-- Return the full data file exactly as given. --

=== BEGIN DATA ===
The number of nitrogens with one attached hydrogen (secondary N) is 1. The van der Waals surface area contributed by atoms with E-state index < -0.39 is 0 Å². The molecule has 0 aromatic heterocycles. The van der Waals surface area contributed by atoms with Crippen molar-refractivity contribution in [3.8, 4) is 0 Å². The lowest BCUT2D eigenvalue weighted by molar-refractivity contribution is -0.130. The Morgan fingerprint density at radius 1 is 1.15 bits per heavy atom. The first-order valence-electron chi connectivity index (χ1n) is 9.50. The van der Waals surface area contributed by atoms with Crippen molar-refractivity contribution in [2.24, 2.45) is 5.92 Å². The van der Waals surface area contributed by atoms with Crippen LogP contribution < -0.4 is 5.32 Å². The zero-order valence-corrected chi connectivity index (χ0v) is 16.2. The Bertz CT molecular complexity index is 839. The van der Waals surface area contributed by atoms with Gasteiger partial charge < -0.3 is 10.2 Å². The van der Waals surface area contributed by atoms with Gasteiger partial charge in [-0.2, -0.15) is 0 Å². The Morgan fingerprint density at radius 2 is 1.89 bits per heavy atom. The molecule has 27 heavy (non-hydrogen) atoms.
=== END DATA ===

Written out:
The number of nitrogens with one attached hydrogen (secondary N) is 1. The van der Waals surface area contributed by atoms with E-state index < -0.39 is 0 Å². The molecule has 0 aromatic heterocycles. The van der Waals surface area contributed by atoms with Crippen molar-refractivity contribution in [3.8, 4) is 0 Å². The lowest BCUT2D eigenvalue weighted by molar-refractivity contribution is -0.130. The Morgan fingerprint density at radius 1 is 1.15 bits per heavy atom. The first-order valence-electron chi connectivity index (χ1n) is 9.50. The van der Waals surface area contributed by atoms with Crippen molar-refractivity contribution in [2.24, 2.45) is 5.92 Å². The van der Waals surface area contributed by atoms with Crippen LogP contribution < -0.4 is 5.32 Å². The zero-order valence-corrected chi connectivity index (χ0v) is 16.2. The Bertz CT molecular complexity index is 839. The van der Waals surface area contributed by atoms with Gasteiger partial charge < -0.3 is 10.2 Å². The van der Waals surface area contributed by atoms with Gasteiger partial charge in [-0.2, -0.15) is 0 Å². The Morgan fingerprint density at radius 2 is 1.89 bits per heavy atom. The molecule has 27 heavy (non-hydrogen) atoms.